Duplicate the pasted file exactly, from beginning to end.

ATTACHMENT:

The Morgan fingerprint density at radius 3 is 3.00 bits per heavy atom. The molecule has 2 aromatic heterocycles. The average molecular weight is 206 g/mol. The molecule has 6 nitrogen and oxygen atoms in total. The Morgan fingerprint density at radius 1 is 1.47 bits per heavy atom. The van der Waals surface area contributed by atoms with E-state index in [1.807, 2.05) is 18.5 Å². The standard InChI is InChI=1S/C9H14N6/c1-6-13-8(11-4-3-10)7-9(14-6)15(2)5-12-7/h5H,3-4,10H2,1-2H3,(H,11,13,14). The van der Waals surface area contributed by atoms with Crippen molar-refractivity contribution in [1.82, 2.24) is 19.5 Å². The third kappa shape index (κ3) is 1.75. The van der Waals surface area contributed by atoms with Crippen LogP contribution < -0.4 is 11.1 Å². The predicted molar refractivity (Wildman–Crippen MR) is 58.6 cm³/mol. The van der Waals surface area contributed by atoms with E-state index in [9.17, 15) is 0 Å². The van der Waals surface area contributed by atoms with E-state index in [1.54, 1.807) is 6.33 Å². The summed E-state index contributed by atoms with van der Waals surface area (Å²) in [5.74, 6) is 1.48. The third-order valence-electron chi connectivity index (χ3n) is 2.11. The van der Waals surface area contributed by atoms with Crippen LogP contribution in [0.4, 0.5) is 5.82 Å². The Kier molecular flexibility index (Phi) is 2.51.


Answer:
The Morgan fingerprint density at radius 3 is 3.00 bits per heavy atom. The molecule has 2 aromatic heterocycles. The average molecular weight is 206 g/mol. The molecule has 6 nitrogen and oxygen atoms in total. The Morgan fingerprint density at radius 1 is 1.47 bits per heavy atom. The van der Waals surface area contributed by atoms with E-state index in [1.807, 2.05) is 18.5 Å². The standard InChI is InChI=1S/C9H14N6/c1-6-13-8(11-4-3-10)7-9(14-6)15(2)5-12-7/h5H,3-4,10H2,1-2H3,(H,11,13,14). The van der Waals surface area contributed by atoms with Crippen molar-refractivity contribution in [1.82, 2.24) is 19.5 Å². The third kappa shape index (κ3) is 1.75. The van der Waals surface area contributed by atoms with Crippen LogP contribution < -0.4 is 11.1 Å². The predicted molar refractivity (Wildman–Crippen MR) is 58.6 cm³/mol. The van der Waals surface area contributed by atoms with E-state index in [9.17, 15) is 0 Å². The van der Waals surface area contributed by atoms with E-state index in [1.54, 1.807) is 6.33 Å². The summed E-state index contributed by atoms with van der Waals surface area (Å²) in [5.74, 6) is 1.48. The third-order valence-electron chi connectivity index (χ3n) is 2.11. The van der Waals surface area contributed by atoms with Crippen LogP contribution in [0.4, 0.5) is 5.82 Å². The Kier molecular flexibility index (Phi) is 2.51.